Watching the slow expansion of a Houston-area Mexican dining establishment is one of the joys of long-term life in the metropolis. Today, La Mexicana is an institution in the Montrose area, complete with three indoor and one outdoor eating areas and a bar. On my first visit there, in the 1980s, it was a cramped grocery store with four tables. Little by little, as the reputation of its delicious offerings spread in first the immediate and then the surrounding communities, La Mexicana grew into the bustling restaurant with the palapa hut out front Houston (and savvy diners nationwide) knows and loves today.
You can see that process in action at El Gavilan Taqueria in East Aldine. In only three years since opening, the original yellow taco truck has sprouted not just a shade canopy but now also has four walls, a reach-in refrigerator, a small bar, and a cash register. While the setup is now more like that of a breezy icehouse or Mexican beach bar than a true restaurant — the large windows have yet to be filled with glass panes — full-on enclosure seems gratuitous. After all, El Gavilan (Spanish for “sparrowhawk”) has landed in one of the prettiest and most peaceful perches in Harris County — the front lawn of a park-sized residential lot directly across Aldine-Westfield from East Aldine’s own Shangri-La: Keith-Wiess Park. The taqueria is set well back from that busy thoroughfare and shaded by two fragrant magnolia trees — time passes most peacefully as you wait for your order to be freshly prepared.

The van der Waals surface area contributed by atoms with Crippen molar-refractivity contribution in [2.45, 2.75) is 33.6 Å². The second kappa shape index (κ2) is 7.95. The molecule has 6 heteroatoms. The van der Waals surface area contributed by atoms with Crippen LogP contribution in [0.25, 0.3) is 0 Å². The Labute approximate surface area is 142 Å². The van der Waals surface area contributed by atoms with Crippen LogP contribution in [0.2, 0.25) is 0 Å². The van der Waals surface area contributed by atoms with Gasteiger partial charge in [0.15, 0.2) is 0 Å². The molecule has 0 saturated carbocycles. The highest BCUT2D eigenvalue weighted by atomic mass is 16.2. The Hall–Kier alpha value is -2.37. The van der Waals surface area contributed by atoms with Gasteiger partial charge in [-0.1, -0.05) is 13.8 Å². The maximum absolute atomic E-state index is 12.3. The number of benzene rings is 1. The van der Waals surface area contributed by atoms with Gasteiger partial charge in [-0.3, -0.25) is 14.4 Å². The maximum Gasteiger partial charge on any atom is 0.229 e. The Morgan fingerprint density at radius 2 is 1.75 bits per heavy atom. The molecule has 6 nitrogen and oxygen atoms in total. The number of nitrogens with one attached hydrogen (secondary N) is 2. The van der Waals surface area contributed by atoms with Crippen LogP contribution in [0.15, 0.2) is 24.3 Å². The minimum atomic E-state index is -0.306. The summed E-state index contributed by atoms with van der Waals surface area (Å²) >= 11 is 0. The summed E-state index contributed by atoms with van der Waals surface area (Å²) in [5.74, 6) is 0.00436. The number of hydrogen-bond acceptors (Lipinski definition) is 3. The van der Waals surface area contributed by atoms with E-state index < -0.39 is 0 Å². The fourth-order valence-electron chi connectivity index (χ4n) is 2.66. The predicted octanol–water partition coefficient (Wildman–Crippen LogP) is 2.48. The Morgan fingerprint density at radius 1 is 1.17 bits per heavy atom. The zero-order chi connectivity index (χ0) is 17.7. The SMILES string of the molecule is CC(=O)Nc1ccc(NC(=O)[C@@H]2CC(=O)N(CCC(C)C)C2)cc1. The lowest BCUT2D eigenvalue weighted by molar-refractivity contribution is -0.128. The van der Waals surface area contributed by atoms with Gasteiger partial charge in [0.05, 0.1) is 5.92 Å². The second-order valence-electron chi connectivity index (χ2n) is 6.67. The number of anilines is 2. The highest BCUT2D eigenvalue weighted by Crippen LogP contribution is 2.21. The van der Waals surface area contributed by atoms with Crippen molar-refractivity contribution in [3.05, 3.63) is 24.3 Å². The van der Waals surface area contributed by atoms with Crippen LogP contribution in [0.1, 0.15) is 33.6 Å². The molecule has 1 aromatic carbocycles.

Beans and seven meats comprise the fillings of their tacos, burritos, tortas and gorditas, and you can get flour, corn or handmade corn tortillas. We opted for the handmade corn for two carne asada gorditas and a plate of tacos al pastor, which come accompanied not by beans but instead by a sprinkling of fried potatoes, one of which accidentally found its way into one of my tacos with the happy result of me discovering that I like a couple of papas fritas in a taco al pastor. Speaking of that al pastor, El Gavilan’s recipe calls for a chunkier pork preparation than most taquerias; the Sparrowhawk’s variety melted in your mouth in a darker red spice mix than normal. The gorditas come with sliced onions and tomatoes and shredded lettuce on the side and El Gavilan offers two kinds of green salsa: the tomatillo-based type and the thicker, spicier yellowish green sauce often doled out in squeeze bottles at popular chains like Arandas. (As usual, we preferred that variety — tacos al pastor with that salsa and a generous squeeze from a juicy lime is perhaps my favorite food.)
All of it was delicious, if a bit on the pricey side for a semi-enclosed taqueria: $19 for the five-taco / papas fritas plate and two thick gorditas, but with the appetite we’d worked up hiking Keith-Wiess’s lake trails we didn’t mind paying an extra dollar or three, especially because this establishment does little to take you out of that tranquil state of mind the park puts you in. (Other specialties of the house include roast chickens, hamburguesas Mexicanas, and homemade tamales.)
Dine-in is already available here, and if you are prepared to take that step in the pandemic, I can think of few better places to do so, thanks to its lack of enclosure (eating in is practically a picnic) and the fact that it was not crowded in the slightest on our visit. In addition to to-go orders, El Gavilan offers delivery via Grubhub and Doordash.
Taqueria El Gavilan
12225 Aldine Westfield Rd
Houston, TX 77093